Participating in a clinical trial — a journey from the edge of darkness and inferno to light and promise
Julie Nitz feels incredibly fortunate to have connected with Department Head Clark C. Chen, MD, PhD, and as a result, to be enrolled in one of the clinical trials he is leading at the U of M.
Julie (pictured here) was diagnosed last year with glioblastoma – the most common and deadliest of adult brain cancers. After Chen performed her tumor resection in August, she began her journey as a member of the GESTALT (GammaTile Enhanced Stupp ALTernative) clinical trial for patients with newly diagnosed glioblastoma.
Period of growth
One of the reasons that glioblastoma is so deadly is because the cancer is characterized by a high density of microscopic brain cancer cells immediately adjacent to the tumor that the surgeon can see. During surgery, the visible tumor is removed; however, the microscopic cancer cells continue to grow during the four to six weeks required for the patient to recover before chemotherapy and radiation can continue their treatment.
Note: the current standard of care for glioblastoma that includes chemotherapy and radiation therapy is often referred to as the Stupp protocol, named after the oncologist who developed it.
“Between 50 and 90 percent of patients suffer significant tumor growth during this recovery period after the initial surgery,” said Chen. Such growth diminishes the effectiveness of the subsequent therapy and may lead to additional tumor growth and repeat surgery.
“To understand why, imagine the cancer cells as villains and the chemotherapy and radiation therapy as the heroes trained to stop them,” explained Chen (pictured here). The surgeon’s job is to remove as many villainous cancer cells as possible without harming the patient, thereby enhancing the effectiveness of chemotherapy and radiation therapy, Chen noted.
“If the surgery removed 900 cancer cells but the remaining 100 successfully recruited 900 more during the four to six weeks of recovery, the surgery is rendered futile and the subsequent chemotherapy and radiation therapy are unlikely to be effective,” said Chen. “Many patients are referred to me for repeat surgery because the glioblastoma grew significantly during the recovery period, leading to multiple brain surgeries during a relatively short period of time. Such news is devastating for the patient.”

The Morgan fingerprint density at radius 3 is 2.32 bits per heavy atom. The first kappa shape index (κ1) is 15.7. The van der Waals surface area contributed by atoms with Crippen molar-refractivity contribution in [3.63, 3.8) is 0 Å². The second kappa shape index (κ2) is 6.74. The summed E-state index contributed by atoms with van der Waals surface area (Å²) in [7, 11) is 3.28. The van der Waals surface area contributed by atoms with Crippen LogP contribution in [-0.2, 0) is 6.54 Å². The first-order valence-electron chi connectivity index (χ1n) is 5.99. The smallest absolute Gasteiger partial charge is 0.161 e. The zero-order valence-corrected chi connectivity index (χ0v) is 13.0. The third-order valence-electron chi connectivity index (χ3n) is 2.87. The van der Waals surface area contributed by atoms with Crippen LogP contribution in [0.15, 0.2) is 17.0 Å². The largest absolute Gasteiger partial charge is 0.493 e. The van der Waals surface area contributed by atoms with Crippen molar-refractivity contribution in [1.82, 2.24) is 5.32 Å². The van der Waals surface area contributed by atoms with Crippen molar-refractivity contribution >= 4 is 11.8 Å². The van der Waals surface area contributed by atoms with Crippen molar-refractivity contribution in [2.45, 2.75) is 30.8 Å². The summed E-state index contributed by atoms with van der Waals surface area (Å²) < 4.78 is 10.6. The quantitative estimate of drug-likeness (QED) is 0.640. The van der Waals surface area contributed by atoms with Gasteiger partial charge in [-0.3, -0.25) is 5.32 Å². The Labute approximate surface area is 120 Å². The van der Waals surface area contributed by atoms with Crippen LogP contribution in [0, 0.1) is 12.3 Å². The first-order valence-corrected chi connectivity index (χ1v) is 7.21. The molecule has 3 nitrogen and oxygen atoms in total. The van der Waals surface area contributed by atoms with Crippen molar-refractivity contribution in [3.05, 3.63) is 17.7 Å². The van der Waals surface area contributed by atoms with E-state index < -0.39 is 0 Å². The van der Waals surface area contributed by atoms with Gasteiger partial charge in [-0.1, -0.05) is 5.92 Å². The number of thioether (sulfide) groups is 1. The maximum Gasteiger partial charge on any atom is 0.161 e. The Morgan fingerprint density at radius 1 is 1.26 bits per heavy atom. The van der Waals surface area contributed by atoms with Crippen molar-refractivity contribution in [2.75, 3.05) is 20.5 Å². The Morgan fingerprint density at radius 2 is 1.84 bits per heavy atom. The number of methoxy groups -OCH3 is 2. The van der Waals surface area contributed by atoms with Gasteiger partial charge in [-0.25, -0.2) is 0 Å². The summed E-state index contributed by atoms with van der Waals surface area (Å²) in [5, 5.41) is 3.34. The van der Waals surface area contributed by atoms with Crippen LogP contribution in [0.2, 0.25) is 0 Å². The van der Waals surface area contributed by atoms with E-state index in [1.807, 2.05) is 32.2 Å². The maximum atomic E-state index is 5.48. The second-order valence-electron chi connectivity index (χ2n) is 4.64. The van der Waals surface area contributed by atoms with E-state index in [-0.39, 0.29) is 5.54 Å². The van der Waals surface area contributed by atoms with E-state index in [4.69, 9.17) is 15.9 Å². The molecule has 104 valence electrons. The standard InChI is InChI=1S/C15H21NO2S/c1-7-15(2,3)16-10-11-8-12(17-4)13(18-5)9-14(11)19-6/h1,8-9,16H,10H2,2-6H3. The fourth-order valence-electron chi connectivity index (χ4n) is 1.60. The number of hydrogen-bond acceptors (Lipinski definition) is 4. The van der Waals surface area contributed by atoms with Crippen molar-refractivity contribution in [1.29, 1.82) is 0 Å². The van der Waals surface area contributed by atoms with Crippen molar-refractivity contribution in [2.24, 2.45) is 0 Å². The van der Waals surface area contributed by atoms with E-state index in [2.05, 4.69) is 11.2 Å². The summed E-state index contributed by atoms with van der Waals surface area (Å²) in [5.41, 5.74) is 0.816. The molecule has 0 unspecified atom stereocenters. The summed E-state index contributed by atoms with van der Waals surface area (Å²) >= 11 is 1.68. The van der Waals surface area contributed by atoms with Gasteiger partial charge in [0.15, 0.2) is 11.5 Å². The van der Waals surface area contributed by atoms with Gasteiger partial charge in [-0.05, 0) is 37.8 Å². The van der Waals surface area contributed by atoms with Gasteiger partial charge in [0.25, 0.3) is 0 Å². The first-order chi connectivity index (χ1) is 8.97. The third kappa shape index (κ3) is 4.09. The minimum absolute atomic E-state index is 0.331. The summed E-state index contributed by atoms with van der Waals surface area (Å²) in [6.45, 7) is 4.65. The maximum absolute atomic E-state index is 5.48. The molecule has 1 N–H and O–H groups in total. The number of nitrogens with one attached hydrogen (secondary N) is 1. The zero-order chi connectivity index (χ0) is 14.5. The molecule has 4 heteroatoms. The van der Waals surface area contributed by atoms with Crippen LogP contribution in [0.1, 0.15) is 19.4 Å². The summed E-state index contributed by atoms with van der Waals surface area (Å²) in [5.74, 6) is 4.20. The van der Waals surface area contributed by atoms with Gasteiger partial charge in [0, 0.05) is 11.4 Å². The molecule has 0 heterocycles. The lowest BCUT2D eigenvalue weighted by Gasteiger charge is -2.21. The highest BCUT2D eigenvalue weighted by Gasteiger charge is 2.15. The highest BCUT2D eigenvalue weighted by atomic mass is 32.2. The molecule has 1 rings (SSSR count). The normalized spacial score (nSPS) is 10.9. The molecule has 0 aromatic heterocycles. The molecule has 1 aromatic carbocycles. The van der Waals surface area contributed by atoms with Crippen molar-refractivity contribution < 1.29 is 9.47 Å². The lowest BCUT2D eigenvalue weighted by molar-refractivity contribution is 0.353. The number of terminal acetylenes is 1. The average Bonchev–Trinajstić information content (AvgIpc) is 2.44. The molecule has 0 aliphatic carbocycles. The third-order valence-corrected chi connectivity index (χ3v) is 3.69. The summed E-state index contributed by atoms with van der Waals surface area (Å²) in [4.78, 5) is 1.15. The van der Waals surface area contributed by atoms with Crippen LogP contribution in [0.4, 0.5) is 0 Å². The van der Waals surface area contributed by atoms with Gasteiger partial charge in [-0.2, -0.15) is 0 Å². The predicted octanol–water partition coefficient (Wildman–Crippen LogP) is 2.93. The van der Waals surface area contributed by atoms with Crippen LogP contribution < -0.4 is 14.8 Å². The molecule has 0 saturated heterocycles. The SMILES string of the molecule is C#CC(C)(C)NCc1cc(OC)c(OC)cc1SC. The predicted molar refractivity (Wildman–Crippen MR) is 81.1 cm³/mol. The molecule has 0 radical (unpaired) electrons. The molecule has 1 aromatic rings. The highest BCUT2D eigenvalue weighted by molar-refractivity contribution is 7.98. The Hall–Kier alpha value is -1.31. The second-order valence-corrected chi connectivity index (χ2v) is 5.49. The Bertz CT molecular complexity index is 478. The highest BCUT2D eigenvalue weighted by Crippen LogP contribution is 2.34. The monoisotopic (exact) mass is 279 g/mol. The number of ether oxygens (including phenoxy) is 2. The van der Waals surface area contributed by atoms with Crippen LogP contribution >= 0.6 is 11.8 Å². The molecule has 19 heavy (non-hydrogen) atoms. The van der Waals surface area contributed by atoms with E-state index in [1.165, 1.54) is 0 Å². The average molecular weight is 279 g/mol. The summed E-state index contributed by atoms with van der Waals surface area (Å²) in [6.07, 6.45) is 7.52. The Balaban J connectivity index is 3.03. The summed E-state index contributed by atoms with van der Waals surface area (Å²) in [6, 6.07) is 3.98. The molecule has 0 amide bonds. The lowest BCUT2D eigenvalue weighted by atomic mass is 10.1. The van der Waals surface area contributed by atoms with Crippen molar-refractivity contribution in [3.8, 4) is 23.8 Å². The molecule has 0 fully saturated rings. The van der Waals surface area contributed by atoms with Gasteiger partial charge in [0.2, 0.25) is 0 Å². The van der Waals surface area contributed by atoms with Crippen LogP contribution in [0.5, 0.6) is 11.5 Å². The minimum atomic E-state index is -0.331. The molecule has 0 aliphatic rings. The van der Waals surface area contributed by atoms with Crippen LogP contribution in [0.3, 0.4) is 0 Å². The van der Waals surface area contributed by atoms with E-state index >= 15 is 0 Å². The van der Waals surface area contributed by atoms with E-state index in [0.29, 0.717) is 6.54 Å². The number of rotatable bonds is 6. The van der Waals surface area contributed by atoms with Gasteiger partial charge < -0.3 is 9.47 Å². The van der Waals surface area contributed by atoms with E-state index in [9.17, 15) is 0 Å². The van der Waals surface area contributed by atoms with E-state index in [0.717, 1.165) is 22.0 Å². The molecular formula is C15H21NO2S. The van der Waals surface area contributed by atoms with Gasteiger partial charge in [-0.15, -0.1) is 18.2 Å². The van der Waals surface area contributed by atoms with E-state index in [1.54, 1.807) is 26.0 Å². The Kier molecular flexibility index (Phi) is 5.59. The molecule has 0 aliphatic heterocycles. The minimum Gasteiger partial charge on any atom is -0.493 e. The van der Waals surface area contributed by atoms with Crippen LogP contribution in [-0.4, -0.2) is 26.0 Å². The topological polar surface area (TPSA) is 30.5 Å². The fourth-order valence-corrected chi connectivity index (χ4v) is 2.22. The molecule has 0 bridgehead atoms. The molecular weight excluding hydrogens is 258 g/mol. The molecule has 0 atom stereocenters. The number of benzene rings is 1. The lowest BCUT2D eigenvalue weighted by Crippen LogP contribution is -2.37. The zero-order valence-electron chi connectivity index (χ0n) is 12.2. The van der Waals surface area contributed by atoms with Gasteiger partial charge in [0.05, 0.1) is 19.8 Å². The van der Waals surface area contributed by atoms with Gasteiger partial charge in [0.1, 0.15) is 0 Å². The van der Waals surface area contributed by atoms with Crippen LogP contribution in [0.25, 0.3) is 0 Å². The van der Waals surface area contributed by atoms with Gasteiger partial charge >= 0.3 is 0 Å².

To prevent tumor growth during the recovery period, Chen developed a novel strategy involving surgical implant of what is known as GammaTile™. “GammaTile consists of resorbable collagen embedded with Cs-131 radiation sources and is implanted at the time of surgery,” Chen explained (see illustration above, courtesy of GT Medical Technologies). “When implanted, the patient immediately receives radiation therapy, avoiding the four to six weeks of recovery during which the tumor cells grow unimpeded.”
In collaboration with GT Medical, the manufacturer of GammaTile, Chen spearheaded its clinical development and use for glioblastoma patients. GammaTile for brain tumor patients was cleared by the FDA in 2019, and Chen was the first in the world to implant it in a glioblastoma patient.
Developed the study
To firmly establish the safety and effectiveness of GammaTile for glioblastoma patients, Chen worked with GT Medical to develop the GESTALT clinical study. U of M was the first institution in the United States to enroll for this study, and Julie was the first patient enrolled.
When Julie first learned of her diagnosis, she called her brother, Bob, who is also a physician. Understanding the aggressive nature of glioblastoma, he had painted a dire picture for Julie; however, meeting with Chen changed Bob and Julie’s perspective. “Dr. Chen gave me his cell phone number and we had several conversations to help me understand what was going to happen,” Julie said.
Recent MRI clear
Chen explained the benefit of GammaTile to Julie and Bob and that participating in the GESTALT trial would give her an opportunity to beat this deadly cancer. “The hope and optimism this kind of option gives an anxious patient like Julie cannot be underestimated,” said Chen. “The reality is supporting the trial’s theory. Julie had her eight-month MRI recently and it showed no evidence of tumor growth. In previous patients who were treated without GammaTile, more than 70 percent would have shown significant tumor growth by now.”
Julie feels like she’s doing well. “Dr. Chen called me to say that my last MRI looked really good,” she said. She wishes there was a better way for people to find out about studies like the one in which she is enrolled. “If I hadn’t talked with Dr. Chen, I wouldn’t have known about it,” Julie said. “I have an acquaintance who has the same thing I do. She wasn’t enrolled in a study and the last time she went to see her care team they told her she had a year to live. I’m so glad I went to Dr. Chen.”
Best of times, worst of times
Julie takes a “best of times, worst of times” approach to her diagnosis and the care she is receiving at the U. “Other than it being a horrible experience, it has been a good experience,” she said.
“Pastor Charles Spurgeon famously observed, ‘Faith goes up the stairs that love has built and looks out the windows which hope has opened,’” noted Chen. “It is hope that allowed Julie and Bob to catapult from darkness and inferno to light and promise. We must continue to further our science, as it is the spring of hope eternal.”